May 2024

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Experiencing Art Immersion with the Vision Pro

About half a century ago, when I would walk home from junior high school, my path would take me past the newly opened Los Angeles County Museum of Art, a gleaming white complex of buildings located amid the famous tar pits of Hancock Park. Although I knew virtually nothing about art, it was a great place to interrupt my 45-minute homeward course: it was free, air-conditioned, and surprisingly welcoming to an unaccompanied adolescent with time on his hands. I was entranced by the array of works among which I could wander. For the first time, I became aware of artworks not as mere decorations hung on a wall but as made things: I could, for example, look at a realistic portrait of some old dude (boring!) or naked lady (not so boring!) and then get close enough to see the individual brush strokes that the artist had employed to create the illusion of reality that the canvas contained. It was literally an eye-opening experience.

Now the Art Authority Museum (a past TidBITS sponsor; see “Art Authority Sponsoring TidBITS,” 5 February 2024) makes it possible for anyone with an Apple Vision Pro to wander around an immersive art museum with holdings drawn from more than five centuries of the Western world’s classics. Strap on the Vision Pro, fire up the Art Authority Museum visionOS app, and tour through room after room of great art.

Art Authority Museum

Art Authority Museum provides a simple introductory screen with instructions for navigating the museum, links to seven rooms of art, and a directory of artists. The seven rooms organized by period are currently free for casual visitors, but the museum contains nearly 100 rooms, most focused on a particular artist, and those require a membership. There’s a 7-day free trial, after which Art Authority Museum costs $4.99 per month or $49.99 per year through the end of June, with the price rising to $9.99/$99.99 afterward.

Art Authority Museum menu

What does the casual visitor see? Big, uncluttered rooms with masterpieces hanging on the walls. You don’t have to navigate around other people or feel watched by guards—you always have the place to yourself. The museum is, as advertised, immersive: while you may be sitting on your sofa in the real world, in the virtual world, you’re standing in the museum surrounded by artwork. You can approach any artwork using simple eye and hand gestures or physically walk up to one.

(Warning: because Art Authority Museum is an immersive experience on the Vision Pro, you see the museum, not your actual surroundings, so you can easily stumble into whatever objects occupy your actual physical space. Unless you’re actually standing in a big empty room, it’s much less risky to use eye and hand gestures to move among the works.)

As I noted, each artwork is approachable as though it were actually hanging on a wall in front of you, and you can get as close as an arm’s length away. That’s close enough to make out the brush strokes of Seurat’s pointillist technique in “A Sunday Afternoon on the Island of La Grande Jatte.”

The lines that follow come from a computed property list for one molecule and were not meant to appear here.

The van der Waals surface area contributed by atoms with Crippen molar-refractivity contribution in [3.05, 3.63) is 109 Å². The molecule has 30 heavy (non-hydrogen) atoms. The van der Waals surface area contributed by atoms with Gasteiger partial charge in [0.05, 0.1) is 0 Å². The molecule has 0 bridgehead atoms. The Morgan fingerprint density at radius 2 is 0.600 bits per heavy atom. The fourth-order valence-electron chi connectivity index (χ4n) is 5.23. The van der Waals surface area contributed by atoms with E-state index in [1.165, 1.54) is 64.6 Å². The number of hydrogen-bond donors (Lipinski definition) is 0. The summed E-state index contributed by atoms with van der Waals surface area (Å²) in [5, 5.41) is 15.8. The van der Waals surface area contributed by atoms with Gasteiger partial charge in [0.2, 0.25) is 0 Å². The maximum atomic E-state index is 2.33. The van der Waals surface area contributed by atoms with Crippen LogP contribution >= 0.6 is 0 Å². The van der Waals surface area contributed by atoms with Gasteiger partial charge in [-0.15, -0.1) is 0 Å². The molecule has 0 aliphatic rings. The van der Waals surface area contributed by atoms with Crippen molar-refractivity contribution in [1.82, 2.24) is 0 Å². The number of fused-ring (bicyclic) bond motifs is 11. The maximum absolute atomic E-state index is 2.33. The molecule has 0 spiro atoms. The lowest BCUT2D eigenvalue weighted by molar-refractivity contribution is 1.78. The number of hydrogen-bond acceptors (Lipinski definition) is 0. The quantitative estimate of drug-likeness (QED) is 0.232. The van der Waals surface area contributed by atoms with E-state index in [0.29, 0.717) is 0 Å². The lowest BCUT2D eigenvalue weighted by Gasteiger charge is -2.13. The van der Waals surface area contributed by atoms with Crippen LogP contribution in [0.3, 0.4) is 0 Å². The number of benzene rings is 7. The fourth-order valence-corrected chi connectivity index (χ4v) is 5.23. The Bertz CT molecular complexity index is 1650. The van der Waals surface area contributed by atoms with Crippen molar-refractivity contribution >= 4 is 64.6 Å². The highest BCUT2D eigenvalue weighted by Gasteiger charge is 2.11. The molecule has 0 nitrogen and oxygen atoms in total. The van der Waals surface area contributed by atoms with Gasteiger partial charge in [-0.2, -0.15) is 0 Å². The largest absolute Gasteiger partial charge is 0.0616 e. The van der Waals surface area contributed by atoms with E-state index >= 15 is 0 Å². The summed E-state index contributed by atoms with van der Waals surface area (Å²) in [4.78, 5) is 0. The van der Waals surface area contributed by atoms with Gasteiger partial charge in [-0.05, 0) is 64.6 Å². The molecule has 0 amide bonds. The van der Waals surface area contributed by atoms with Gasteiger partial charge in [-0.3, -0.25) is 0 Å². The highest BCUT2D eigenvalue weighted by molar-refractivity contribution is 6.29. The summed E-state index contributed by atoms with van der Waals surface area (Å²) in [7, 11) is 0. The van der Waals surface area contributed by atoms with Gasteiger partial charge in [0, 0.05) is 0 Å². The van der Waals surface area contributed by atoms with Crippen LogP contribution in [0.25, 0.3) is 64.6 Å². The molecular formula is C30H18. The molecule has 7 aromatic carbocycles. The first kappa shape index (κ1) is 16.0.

Seurat close-up

The virtual presentation isn’t always a complete win. Because Art Authority Museum provides an immersive, realistic presentation, you can’t examine an artwork from all angles, from top to bottom, as you could with a photo of a piece in a book. A tall painting in Art Authority Museum is virtually tall, so your closeup look is usually constrained to whatever you would see at eye level in a physical museum. In other words, you’re limited to walking around; you don’t get to levitate. Perhaps a feature for a future version. On the other hand, each piece feels like an actual artwork hanging on a wall rather than a picture hemmed in by text in a book. The experience is qualitatively different.

A wall-mounted placard accompanies each work and provides details such as the title, artist, provenance, medium, and date. Tapping the placard expands it so you can read additional details.

Art Authority Museum placard

Aside from the floating information windows, the immersive presentation is remarkably detailed and faithful: the illusion of standing in an actual art museum is solid, except that there are no other patrons to obstruct your view or make you feel uncomfortable for lingering too long in front of an artwork. The immersive illusion also allows you to perceive the actual scale of the works. You can see, for example, how much smaller da Vinci’s “Mona Lisa” is compared to Botticelli’s “The Birth of Venus.”

For casual visitors who want a quick look at some fine art in an immersive experience, the free access to the Lobby and period rooms plus the 7-day free trial is sufficient. On the other hand, the cost for a month of visits is low, especially in comparison to the Vision Pro itself, but also when set against the cost of admission at many leading museums, which can range from $10 to $30. And that’s before paying for parking and getting lunch. For the Vision Pro owner interested in art, membership allows you to relax among great art whenever you want.

Art Authority Museum is also a 1.0 product, and the company plans to add additional works and features over time to make a paid membership much more attractive. I could imagine wanting to move paintings around so you could curate your own experience or create a room of your favorites. Or maybe you could “borrow” a few favorites to hang on the virtualized walls of your real house. Plus, although the placards are informative, audio tours and detailed discussions of each painting from art history professors might deepen the experience.

In any case, if you have a Vision Pro and a desire to spend some time wandering among great artworks unimpeded by crowds and distractions, it’s well worth devoting a few hours to visiting the Art Authority Museum.

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